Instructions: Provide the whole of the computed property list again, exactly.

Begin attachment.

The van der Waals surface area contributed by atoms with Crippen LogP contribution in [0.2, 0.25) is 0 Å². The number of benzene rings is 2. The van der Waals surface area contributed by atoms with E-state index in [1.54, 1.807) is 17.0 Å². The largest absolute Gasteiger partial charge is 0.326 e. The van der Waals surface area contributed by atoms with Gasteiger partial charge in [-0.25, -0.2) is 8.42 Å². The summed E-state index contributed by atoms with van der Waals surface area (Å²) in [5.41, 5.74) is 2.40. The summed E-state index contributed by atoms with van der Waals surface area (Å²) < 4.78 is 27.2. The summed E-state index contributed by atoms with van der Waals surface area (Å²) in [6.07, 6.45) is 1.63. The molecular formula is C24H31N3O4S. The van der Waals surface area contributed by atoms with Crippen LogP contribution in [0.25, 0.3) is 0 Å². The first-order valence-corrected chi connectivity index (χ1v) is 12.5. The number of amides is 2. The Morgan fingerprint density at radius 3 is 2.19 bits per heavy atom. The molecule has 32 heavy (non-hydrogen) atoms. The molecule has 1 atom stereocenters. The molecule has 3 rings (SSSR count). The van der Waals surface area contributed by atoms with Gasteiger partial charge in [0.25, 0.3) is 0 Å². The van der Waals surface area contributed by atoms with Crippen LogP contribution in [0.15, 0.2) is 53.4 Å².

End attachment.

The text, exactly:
The van der Waals surface area contributed by atoms with Crippen LogP contribution in [0.2, 0.25) is 0 Å². The number of benzene rings is 2. The van der Waals surface area contributed by atoms with E-state index in [1.54, 1.807) is 17.0 Å². The largest absolute Gasteiger partial charge is 0.326 e. The van der Waals surface area contributed by atoms with Gasteiger partial charge in [-0.25, -0.2) is 8.42 Å². The summed E-state index contributed by atoms with van der Waals surface area (Å²) in [5.41, 5.74) is 2.40. The summed E-state index contributed by atoms with van der Waals surface area (Å²) < 4.78 is 27.2. The summed E-state index contributed by atoms with van der Waals surface area (Å²) in [6.07, 6.45) is 1.63. The molecular formula is C24H31N3O4S. The van der Waals surface area contributed by atoms with Crippen LogP contribution in [0.25, 0.3) is 0 Å². The first-order valence-corrected chi connectivity index (χ1v) is 12.5. The number of amides is 2. The Morgan fingerprint density at radius 3 is 2.19 bits per heavy atom. The molecule has 32 heavy (non-hydrogen) atoms. The molecule has 1 atom stereocenters. The molecule has 3 rings (SSSR count). The van der Waals surface area contributed by atoms with Gasteiger partial charge in [0.25, 0.3) is 0 Å². The van der Waals surface area contributed by atoms with Crippen LogP contribution in [0.15, 0.2) is 53.4 Å².